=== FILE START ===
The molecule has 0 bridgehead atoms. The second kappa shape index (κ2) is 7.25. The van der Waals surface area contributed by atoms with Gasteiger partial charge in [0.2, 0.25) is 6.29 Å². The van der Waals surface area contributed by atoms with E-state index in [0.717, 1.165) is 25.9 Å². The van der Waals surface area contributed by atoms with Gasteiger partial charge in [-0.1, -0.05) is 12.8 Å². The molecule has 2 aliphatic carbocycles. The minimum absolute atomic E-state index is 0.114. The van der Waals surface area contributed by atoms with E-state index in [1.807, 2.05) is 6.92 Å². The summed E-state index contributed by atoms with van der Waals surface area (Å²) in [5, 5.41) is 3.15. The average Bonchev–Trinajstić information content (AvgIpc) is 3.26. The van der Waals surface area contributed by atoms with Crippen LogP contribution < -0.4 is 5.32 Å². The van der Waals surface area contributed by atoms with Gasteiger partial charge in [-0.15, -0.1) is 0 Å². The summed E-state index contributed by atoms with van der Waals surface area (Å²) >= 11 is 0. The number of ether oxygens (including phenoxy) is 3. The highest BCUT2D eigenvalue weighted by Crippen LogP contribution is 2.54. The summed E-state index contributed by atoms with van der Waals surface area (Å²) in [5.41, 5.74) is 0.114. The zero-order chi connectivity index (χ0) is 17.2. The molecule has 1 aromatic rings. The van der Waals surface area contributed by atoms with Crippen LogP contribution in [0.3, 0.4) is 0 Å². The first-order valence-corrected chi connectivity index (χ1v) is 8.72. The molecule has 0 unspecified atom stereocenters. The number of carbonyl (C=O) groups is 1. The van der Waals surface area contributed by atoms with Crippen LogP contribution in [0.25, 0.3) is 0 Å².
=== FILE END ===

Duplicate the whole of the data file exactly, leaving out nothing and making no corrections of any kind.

The molecule has 0 bridgehead atoms. The second kappa shape index (κ2) is 7.25. The van der Waals surface area contributed by atoms with Gasteiger partial charge in [0.2, 0.25) is 6.29 Å². The van der Waals surface area contributed by atoms with E-state index in [0.717, 1.165) is 25.9 Å². The van der Waals surface area contributed by atoms with Gasteiger partial charge in [-0.1, -0.05) is 12.8 Å². The molecule has 2 aliphatic carbocycles. The minimum absolute atomic E-state index is 0.114. The van der Waals surface area contributed by atoms with E-state index in [1.807, 2.05) is 6.92 Å². The summed E-state index contributed by atoms with van der Waals surface area (Å²) in [5, 5.41) is 3.15. The average Bonchev–Trinajstić information content (AvgIpc) is 3.26. The van der Waals surface area contributed by atoms with Crippen LogP contribution < -0.4 is 5.32 Å². The van der Waals surface area contributed by atoms with Gasteiger partial charge in [-0.15, -0.1) is 0 Å². The summed E-state index contributed by atoms with van der Waals surface area (Å²) >= 11 is 0. The number of ether oxygens (including phenoxy) is 3. The highest BCUT2D eigenvalue weighted by Crippen LogP contribution is 2.54. The summed E-state index contributed by atoms with van der Waals surface area (Å²) in [5.41, 5.74) is 0.114. The zero-order chi connectivity index (χ0) is 17.2. The molecule has 1 aromatic rings. The van der Waals surface area contributed by atoms with Crippen LogP contribution in [0.3, 0.4) is 0 Å². The first-order valence-corrected chi connectivity index (χ1v) is 8.72. The molecule has 0 unspecified atom stereocenters. The number of carbonyl (C=O) groups is 1. The van der Waals surface area contributed by atoms with Crippen LogP contribution in [0.25, 0.3) is 0 Å².